Introduction: MicroRNAs (miRNA) are non-coding RNA molecules involved in the posttranscriptional regulation of gene expression. MiRNAs bind mRNA molecules at their 3′ untranslated regions and induce translational repression or target degradation. MiRNAs play important roles in the pathogenesis of several neoplasms. There are no reports, however, on the possible involvement of miRNAs in the pathogenesis of adrenocortical tumors.
Objective: To study simultaneous miRNA and mRNA expression patterns in normal, hormonally inactive, cortisol-secreting benign and malignant adrenocortical tissues (ACC), and to identify major pathogenetic pathways by bioinformatics analysis.
Methods: Thirty-two tissue samples were studied approved by the Ethical Committee of the Hungarian Health Council. MiRNA and mRNA expression profiling was performed in 16 samples by TLDA Human MiR Panel and whole genome microarray platform, respectively. Results were further validated and sample sizes were extended by qRT-PCR. Tissue-specific miRNA target prediction was achieved by an integrative bioinformatics method. Ingenuity Pathway Analysis (IPA) was used as a system biology approach.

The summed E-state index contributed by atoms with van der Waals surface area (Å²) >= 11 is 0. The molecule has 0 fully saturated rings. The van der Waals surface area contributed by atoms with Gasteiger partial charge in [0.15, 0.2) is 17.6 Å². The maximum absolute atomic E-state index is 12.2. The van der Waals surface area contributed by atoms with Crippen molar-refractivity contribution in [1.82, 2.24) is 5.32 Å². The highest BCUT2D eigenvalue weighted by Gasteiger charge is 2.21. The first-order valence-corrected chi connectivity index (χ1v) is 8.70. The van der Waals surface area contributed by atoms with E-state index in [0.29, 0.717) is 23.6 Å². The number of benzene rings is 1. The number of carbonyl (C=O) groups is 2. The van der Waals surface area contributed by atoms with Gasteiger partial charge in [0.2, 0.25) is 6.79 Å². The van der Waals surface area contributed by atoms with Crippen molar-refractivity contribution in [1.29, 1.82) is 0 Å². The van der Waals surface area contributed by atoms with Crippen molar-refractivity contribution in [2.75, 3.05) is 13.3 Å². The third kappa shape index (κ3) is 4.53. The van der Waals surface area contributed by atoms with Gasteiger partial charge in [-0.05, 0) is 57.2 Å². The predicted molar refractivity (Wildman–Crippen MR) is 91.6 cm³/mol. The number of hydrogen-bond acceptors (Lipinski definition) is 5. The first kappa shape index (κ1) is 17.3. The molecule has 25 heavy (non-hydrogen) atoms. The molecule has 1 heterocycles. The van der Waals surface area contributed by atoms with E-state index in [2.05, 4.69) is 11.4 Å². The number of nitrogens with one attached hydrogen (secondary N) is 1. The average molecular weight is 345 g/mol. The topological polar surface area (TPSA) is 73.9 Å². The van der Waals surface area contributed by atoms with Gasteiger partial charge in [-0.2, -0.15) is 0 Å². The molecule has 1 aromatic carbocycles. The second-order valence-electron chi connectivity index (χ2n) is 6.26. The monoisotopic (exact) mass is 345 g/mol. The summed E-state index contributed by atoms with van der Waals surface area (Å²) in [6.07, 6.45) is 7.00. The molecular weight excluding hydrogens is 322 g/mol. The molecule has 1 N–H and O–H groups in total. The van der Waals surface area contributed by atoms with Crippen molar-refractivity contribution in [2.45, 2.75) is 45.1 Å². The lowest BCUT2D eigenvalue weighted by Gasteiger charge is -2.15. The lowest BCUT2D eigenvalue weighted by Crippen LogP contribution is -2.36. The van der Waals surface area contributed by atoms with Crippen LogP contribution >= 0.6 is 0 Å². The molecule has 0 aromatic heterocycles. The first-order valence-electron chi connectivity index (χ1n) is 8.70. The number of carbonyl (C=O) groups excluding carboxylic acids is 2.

Results: Twenty-six miRNAs with significant expressional differences were identified. Further validation was performed for 14 miRNAs. Expression of miR-214, miR-375 and miR-511 were significantly lower, whereas that of miR-184, miR-210 and miR-503 was significantly higher in ACCs in comparison with their normal and benign counterparts. By performing parallel mRNA expression profiling, we tried to achieve a tissue specific target prediction approach. Pathway analysis of the predicted targets with inverse expressional alterations as compared with their potential regulator miRNA revealed the possible involvement of cell cycle damage at G2/M checkpoint (CDC25, RPRM), along with already described mechanisms (e.g. TOP2A, CCNB2) in the pathomechanism of ACC.
Discussion: MiRNA expression patterns are significantly different in normal and neoplastic adrenocortical tissues. Beside their possible pathogenetic relevance, miRNA patterns may also be exploited in diagnostics, e.g. as an adjunct to histological diagnostics or for the determination of prognosis.